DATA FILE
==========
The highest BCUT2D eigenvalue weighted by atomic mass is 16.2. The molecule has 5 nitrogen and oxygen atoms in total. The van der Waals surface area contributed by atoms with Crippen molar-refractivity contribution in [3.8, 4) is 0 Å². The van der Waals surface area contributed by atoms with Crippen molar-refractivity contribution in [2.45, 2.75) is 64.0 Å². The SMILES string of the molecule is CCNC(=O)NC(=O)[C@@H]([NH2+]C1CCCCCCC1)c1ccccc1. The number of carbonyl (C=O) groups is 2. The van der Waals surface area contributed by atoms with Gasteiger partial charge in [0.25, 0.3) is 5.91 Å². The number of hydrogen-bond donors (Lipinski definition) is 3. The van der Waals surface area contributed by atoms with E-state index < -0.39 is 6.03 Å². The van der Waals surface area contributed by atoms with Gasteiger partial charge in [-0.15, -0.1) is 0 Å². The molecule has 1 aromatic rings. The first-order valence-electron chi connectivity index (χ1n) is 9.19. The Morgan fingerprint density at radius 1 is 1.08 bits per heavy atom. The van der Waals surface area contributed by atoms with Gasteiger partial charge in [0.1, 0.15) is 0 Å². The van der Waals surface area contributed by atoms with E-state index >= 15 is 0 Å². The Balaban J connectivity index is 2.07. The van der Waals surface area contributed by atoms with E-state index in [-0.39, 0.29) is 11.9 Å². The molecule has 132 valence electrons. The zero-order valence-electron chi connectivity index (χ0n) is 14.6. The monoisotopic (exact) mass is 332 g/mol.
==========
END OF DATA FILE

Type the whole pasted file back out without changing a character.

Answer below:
The highest BCUT2D eigenvalue weighted by atomic mass is 16.2. The molecule has 5 nitrogen and oxygen atoms in total. The van der Waals surface area contributed by atoms with Crippen molar-refractivity contribution in [3.8, 4) is 0 Å². The van der Waals surface area contributed by atoms with Crippen molar-refractivity contribution in [2.45, 2.75) is 64.0 Å². The SMILES string of the molecule is CCNC(=O)NC(=O)[C@@H]([NH2+]C1CCCCCCC1)c1ccccc1. The number of carbonyl (C=O) groups is 2. The van der Waals surface area contributed by atoms with Gasteiger partial charge in [0.25, 0.3) is 5.91 Å². The number of hydrogen-bond donors (Lipinski definition) is 3. The van der Waals surface area contributed by atoms with E-state index < -0.39 is 6.03 Å². The van der Waals surface area contributed by atoms with Gasteiger partial charge in [-0.15, -0.1) is 0 Å². The molecule has 1 aromatic rings. The first-order valence-electron chi connectivity index (χ1n) is 9.19. The Morgan fingerprint density at radius 1 is 1.08 bits per heavy atom. The van der Waals surface area contributed by atoms with Gasteiger partial charge in [0.1, 0.15) is 0 Å². The van der Waals surface area contributed by atoms with E-state index >= 15 is 0 Å². The Balaban J connectivity index is 2.07. The van der Waals surface area contributed by atoms with E-state index in [-0.39, 0.29) is 11.9 Å². The molecule has 132 valence electrons. The zero-order valence-electron chi connectivity index (χ0n) is 14.6. The monoisotopic (exact) mass is 332 g/mol.